Keshan disease

Keshan disease
Classification and external resources
Specialty endocrinology
ICD-10 E59
ICD-9-CM 269.3
DiseasesDB 11941

Keshan disease is a congestive cardiomyopathy caused by a combination of dietary deficiency of selenium and the presence of a mutated strain of Coxsackievirus, named after Keshan County of Heilongjiang province, Northeast China, where symptoms were first noted. These symptoms were later found prevalent in a wide belt extending from northeast to southwest China, all due to selenium-deficient soil. The disease peaked in 1960–1970, claiming thousands of lives.[1][2]

Often fatal, the disease afflicts children and women of child bearing age, characterized by heart failure and pulmonary edema. Over decades, supplementation with selenium reduced this affliction.[3]

It had been linked to the coxsackie B virus. Current research suggests that the lack of selenium results in a more virulent strain of the coxsackievirus becoming the dominant viral species present in the population of virus, but the mechanism of this selection event is unclear.[4][5]

The disease got its name from the province in which it was discovered: Keshan, China. Since its discovery, it can also be found in New Zealand and Finland. Keshan disease results from a selenium deficiency which is a nutrient we receive in our diet from eating foods that were grown in selenium enriched soils. Because of that factor, Keshan deficiency can be found anywhere that the level of selenium present in the soil is low. An individual with Keshan disease will have an abnormally large heart. Keshan disease can also lead to higher rates of cancer, cardiovascular disease, hypertension, and strokes. In addition, an individual can experience eczema, psoriasis, arthritis, cataracts, alcoholism, and infections.


It is hard to consider Keshan disease extremely preventable because the only way to ensure that the individual is getting enough selenium would be to test the soil in the area. However, one way that selenium intake can be improved is to increase intake of foods that have been enriched with selenium. Examples include onions, canned tuna, beef, cod, turkey, chicken breast, enriched pasta, egg, cottage cheese, oatmeal, white or brown rice, and garlic. If the individual lives in an area that does not have selenium enriched soil, dietary supplementation should be considered. To determine whether or not an individual is selenium deficient, blood testing is performed.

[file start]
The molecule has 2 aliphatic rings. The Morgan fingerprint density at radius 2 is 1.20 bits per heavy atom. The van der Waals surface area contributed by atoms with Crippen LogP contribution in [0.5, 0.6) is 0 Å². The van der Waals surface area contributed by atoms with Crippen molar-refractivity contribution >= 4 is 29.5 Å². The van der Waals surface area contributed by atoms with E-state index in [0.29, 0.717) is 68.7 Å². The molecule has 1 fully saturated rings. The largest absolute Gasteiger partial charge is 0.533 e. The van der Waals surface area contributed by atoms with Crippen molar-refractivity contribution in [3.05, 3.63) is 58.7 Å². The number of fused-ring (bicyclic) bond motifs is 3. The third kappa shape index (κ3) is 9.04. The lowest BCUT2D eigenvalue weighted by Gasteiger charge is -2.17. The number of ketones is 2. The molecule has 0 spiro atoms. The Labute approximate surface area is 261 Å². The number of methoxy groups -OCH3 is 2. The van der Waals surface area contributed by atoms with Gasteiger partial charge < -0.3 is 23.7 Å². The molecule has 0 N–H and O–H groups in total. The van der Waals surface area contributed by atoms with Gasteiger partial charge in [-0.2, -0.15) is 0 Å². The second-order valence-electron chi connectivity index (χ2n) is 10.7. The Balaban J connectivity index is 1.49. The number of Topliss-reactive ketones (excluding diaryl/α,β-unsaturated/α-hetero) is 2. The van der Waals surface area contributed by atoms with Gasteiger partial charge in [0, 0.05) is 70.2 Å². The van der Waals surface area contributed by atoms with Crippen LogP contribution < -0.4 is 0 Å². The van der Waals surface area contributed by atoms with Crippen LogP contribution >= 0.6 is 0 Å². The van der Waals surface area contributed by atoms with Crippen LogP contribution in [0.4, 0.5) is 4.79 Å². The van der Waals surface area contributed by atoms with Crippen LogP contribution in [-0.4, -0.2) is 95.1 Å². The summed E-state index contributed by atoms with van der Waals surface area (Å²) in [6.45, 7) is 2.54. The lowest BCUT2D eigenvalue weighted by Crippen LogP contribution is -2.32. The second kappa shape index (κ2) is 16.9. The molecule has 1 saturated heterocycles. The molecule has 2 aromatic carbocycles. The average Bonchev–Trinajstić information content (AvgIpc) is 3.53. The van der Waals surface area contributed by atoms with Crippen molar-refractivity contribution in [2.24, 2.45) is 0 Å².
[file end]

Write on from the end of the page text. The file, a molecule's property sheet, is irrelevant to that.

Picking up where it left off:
The treatment for Keshan disease is selenium supplementation. The recommended amounts are fifty-five micrograms of selenium per day for adult men and women, sixty micrograms a day for women during pregnancy and seventy micrograms per day for women after pregnancy. A doctor may insist that if a man is sexually active, he may have to take up to seventy micrograms of selenium per day. A doctor may also recommend that the individual take Vitamin E; selenium and Vitamin E are medically linked and seem to work to together. An individual will also be advised to have a diet that includes seafood, meats such as kidney, and liver, and some grains and seeds; all of these are high in selenium. Brewer’s yeast and wheat germ both contain high levels of selenium. Garlic, onions, mushroom, broccoli, tomatoes, radishes, and Swiss chard may be good sources of selenium if the soil in which they are grown contains it. An individual will have to be monitored once they begin to take the selenium supplements, due to the fact that too much of it can cause balding, intestinal distress, weakness, and slow mental functioning. Individuals in China with the disease treat it with a herb called Astragalus, which accumulates selenium from the soil.[6]

Living with Keshan disease

The individual should consult doctor if their symptoms worsen to prevent any major complications of the condition.

Avoid alcohol—avoid alcohol consumption during the duration of the illness, because alcohol may increase stress on the already-strained heart and can make symptoms worse.

Increase consumption of foods rich in selenium—eat foods rich in selenium to help the individuals heart heal more quickly (in addition to any supplements they may also be taking).

Monitor side effects to medications—if the patient is prescribed medication, it may be helpful if they can monitor any side effects they have (if they are present) and see their doctor if the side effects are more than just the mildly common ones.

Increase sleep—it is important to get adequate rest due to poor heart condition. In the case of mild Keshan's disease caused by a viral agent, the individuals doctor will advise them to have complete rest (and adequate fluids) for a specific period to help their body's immune system fight the infection and heal.

Supplements—an individual will most likely be prescribed selenium supplements (in the form of selenomethionine) or have injections of this mineral.

Surgery—if surgery has been advised (implants, stents or full heart transplant) the individual cardiac specialist will advise you about the pre- and post-operative care that they will need to undergo and how to best take care of themselves during this time, to avoid complications or worsening of any symptoms or health.[7]

See also


  1. Beck MA, Levander OA, Handy J (May 2003). "Selenium deficiency and viral infection". J. Nutr. 133 (5 Suppl 1): 1463S–7S. PMID 12730444.
  2. Ren LQ, Li XJ, Li GS, Zhao ZT, Sun B, Sun F (November 2004). "Coxsackievirus B3 infection and its mutation in Keshan disease". World J. Gastroenterol. 10 (22): 3299–302. PMID 15484304.
  3. "Vitamins Diary". Retrieved 2011-11-08.
  4. "Vital Health Zone". Retrieved 2011-11-08.
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